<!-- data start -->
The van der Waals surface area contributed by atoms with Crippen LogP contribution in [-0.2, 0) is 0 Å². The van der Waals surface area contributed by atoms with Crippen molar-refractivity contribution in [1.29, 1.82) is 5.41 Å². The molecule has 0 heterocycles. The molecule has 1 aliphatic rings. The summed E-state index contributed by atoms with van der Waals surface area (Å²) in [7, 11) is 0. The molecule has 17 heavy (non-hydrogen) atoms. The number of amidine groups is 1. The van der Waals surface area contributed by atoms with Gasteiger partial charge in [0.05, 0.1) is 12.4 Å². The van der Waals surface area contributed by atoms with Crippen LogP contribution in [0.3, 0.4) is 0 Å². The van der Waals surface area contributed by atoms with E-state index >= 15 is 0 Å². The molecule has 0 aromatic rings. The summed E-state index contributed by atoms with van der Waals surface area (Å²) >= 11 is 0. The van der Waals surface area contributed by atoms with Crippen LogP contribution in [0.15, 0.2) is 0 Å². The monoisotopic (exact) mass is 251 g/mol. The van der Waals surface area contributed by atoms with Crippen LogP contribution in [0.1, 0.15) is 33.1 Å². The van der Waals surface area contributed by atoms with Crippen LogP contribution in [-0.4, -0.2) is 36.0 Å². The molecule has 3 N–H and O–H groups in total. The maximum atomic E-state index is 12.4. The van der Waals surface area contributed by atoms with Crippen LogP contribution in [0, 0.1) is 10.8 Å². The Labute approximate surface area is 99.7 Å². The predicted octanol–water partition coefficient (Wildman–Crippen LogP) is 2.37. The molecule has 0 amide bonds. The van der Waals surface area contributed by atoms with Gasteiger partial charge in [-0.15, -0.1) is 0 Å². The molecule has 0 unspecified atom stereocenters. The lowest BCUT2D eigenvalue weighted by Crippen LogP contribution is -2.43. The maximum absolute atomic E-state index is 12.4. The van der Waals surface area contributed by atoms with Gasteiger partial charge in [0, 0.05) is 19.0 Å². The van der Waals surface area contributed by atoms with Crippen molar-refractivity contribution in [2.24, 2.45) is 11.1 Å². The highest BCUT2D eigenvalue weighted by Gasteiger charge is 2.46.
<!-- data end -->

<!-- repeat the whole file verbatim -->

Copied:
The van der Waals surface area contributed by atoms with Crippen LogP contribution in [-0.2, 0) is 0 Å². The van der Waals surface area contributed by atoms with Crippen molar-refractivity contribution in [1.29, 1.82) is 5.41 Å². The molecule has 0 heterocycles. The molecule has 1 aliphatic rings. The summed E-state index contributed by atoms with van der Waals surface area (Å²) in [7, 11) is 0. The molecule has 17 heavy (non-hydrogen) atoms. The number of amidine groups is 1. The van der Waals surface area contributed by atoms with Gasteiger partial charge in [0.05, 0.1) is 12.4 Å². The van der Waals surface area contributed by atoms with Crippen LogP contribution in [0.3, 0.4) is 0 Å². The van der Waals surface area contributed by atoms with E-state index >= 15 is 0 Å². The molecule has 0 aromatic rings. The summed E-state index contributed by atoms with van der Waals surface area (Å²) >= 11 is 0. The van der Waals surface area contributed by atoms with Crippen LogP contribution in [0.15, 0.2) is 0 Å². The monoisotopic (exact) mass is 251 g/mol. The van der Waals surface area contributed by atoms with Crippen LogP contribution in [0.1, 0.15) is 33.1 Å². The van der Waals surface area contributed by atoms with Crippen LogP contribution in [-0.4, -0.2) is 36.0 Å². The molecule has 3 N–H and O–H groups in total. The maximum atomic E-state index is 12.4. The van der Waals surface area contributed by atoms with Crippen LogP contribution in [0, 0.1) is 10.8 Å². The Labute approximate surface area is 99.7 Å². The predicted octanol–water partition coefficient (Wildman–Crippen LogP) is 2.37. The molecule has 0 amide bonds. The van der Waals surface area contributed by atoms with Gasteiger partial charge in [-0.15, -0.1) is 0 Å². The molecule has 0 unspecified atom stereocenters. The lowest BCUT2D eigenvalue weighted by Crippen LogP contribution is -2.43. The maximum absolute atomic E-state index is 12.4. The van der Waals surface area contributed by atoms with Gasteiger partial charge in [0, 0.05) is 19.0 Å². The van der Waals surface area contributed by atoms with Crippen molar-refractivity contribution in [2.24, 2.45) is 11.1 Å². The highest BCUT2D eigenvalue weighted by Gasteiger charge is 2.46.